A group of investors and lenders have won the right to press on with claims potentially worth billions of dollars against Caesars Entertainment Corp., after a federal bankruptcy judge ruled bankruptcy filings by a subsidiary company shouldn’t shield the parent company from legal actions brought by bondholders and creditors alleging Caesars used a series of refinancings and transfers between the companies to improperly shield assets.
U.S. Bankruptcy Judge A. Benjamin Goldgar, ruling in federal bankruptcy court in Chicago on July 22, denied a motion from Caesars Entertainment to stay or place an injunction on the creditors’ litigation now pending in New York and Delaware while bankruptcy proceedings continue for the subsidiary, known as Caesars Entertainment Operating Company.
“Because the bankruptcy estates and the defendants have not been shown to have claims arising out of the same acts, that could be paid with the proceeds of the insurance the debtors (subsidiary company CEOC) share with (parent company) CEC, and because the insurance proceeds are not property of the bankruptcy estates, the debtors (CEOC) are not entitled to have the defendants’ (creditors’) actions in Delaware and New York enjoined,” Goldgar wrote in his opinion.
Caesars, through its subsidiary company, appealed the decision July 27 to U.S. District Court in Chicago.
Caesars Entertainment owns, operates and manages 50 casinos with more than 3 million square feet of gaming space in the U.S. and internationally, locally including Harrah’s Joliet and Horseshoe Casino in Hammond, Ind., in the Chicago area, with 39,000 hotel rooms. The company employs 68,000 people.
According to court documents, the company brought in more than $8 billion in revenue in the 2014-15 fiscal year.
Caesars had been acquired in a leveraged buyout in 2008 by a group including Apollo Global Management and TPG Capital for $30.7 billion, financed largely by more than $24 billion in debt. Of that debt, $19.7 billion was secured with liens on “substantially all of debtors’ (CEOC’s) assets.”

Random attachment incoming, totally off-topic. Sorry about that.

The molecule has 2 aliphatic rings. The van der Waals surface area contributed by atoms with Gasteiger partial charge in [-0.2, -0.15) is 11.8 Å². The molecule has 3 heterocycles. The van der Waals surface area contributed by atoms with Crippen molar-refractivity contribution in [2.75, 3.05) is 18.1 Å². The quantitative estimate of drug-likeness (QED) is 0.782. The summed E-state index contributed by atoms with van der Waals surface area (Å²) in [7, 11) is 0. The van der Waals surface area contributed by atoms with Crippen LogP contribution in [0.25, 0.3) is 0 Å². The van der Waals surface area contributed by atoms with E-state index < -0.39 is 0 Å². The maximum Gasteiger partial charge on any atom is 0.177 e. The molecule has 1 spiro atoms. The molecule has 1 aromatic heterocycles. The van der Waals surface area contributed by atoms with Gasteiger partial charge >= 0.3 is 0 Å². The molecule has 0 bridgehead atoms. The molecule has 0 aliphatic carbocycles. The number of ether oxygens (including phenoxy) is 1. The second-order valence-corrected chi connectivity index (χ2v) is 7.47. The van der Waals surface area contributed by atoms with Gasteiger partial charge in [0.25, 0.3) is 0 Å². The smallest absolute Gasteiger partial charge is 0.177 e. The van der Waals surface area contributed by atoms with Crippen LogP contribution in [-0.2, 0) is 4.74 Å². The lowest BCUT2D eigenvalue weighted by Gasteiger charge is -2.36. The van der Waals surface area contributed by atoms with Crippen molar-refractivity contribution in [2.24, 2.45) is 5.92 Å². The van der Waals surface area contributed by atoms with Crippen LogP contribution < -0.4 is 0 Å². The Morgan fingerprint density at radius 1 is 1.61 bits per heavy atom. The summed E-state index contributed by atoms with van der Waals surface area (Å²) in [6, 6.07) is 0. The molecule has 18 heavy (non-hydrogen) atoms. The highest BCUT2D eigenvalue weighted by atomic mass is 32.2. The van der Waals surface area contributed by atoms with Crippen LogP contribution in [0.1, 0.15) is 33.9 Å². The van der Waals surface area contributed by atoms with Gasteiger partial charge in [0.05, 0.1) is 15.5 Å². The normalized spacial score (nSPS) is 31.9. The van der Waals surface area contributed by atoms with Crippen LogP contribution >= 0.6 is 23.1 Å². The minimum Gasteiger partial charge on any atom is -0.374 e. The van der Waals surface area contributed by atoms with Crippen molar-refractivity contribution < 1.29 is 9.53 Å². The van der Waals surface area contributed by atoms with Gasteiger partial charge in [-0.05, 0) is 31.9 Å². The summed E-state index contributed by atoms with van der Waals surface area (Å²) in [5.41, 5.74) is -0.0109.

When the economy cratered amid the Great Recession in 2008, Caesars’ revenue suffered, as well, prompting the company to move in 2009 to begin to refinance and restructure the company, its subsidiaries and its debts.
The restructuring ultimately led the subsidiary CEOC to file for voluntary Chapter 11 bankruptcy protection in January, hoping to get out from under about $10 billion in debt.
However, that action also followed a series of lawsuits filed in 2014 by Caesars’ creditors over Caesars’ moves to refinance and sell off some of its debt, using the transactions as a basis to declare billions of dollars in debt would no longer be guaranteed by Caesars property.
The creditors assert the moves were intended to use the subsidiary company to essentially create two Caesars – a “good Caesars,” the parent company, to hold Caesars’ valuable assets, and a “bad Caesars,” the subsidiary CEOC, which would be “left with barely profitable or unprofitable properties and burdened with debt” – and, ultimately, leaving creditors unable to recover their investments.
Following the bankruptcy filing, Caesars filed suit, asking the bankruptcy judge to declare the creditors’ lawsuits needed to wait, arguing any awards granted to the creditors could upset Caesars’ plans to restructure the company, which the company said would include a transfer of $2.5 billion from the parent company to CEOC.
Judge Goldgar, however, said the need for CEOC bankruptcy protection and the potential transfer of that money, as well as the award of certain insurance proceeds, are distinct from the creditors’ lawsuits. As such, the judge said, the creditors’ claims should be allowed to proceed.
Caesars Entertainment Operating Company is represented in the action by the firm of Kirkland & Ellis, of Chicago and New York.
The various creditors are being represented by the firms of Foley & Lardner, of Chicago; Grant & Eisenhoffer, of Chicago and New York; Drinker Biddle & Reath, of Chicago and New York; Jones Day, of Chicago, New York and Washington, D.C.; Arent Fox, of New York and Washington, D.C.; Kelley Drye & Warren, of New York; and Gardy & Notis, of New York.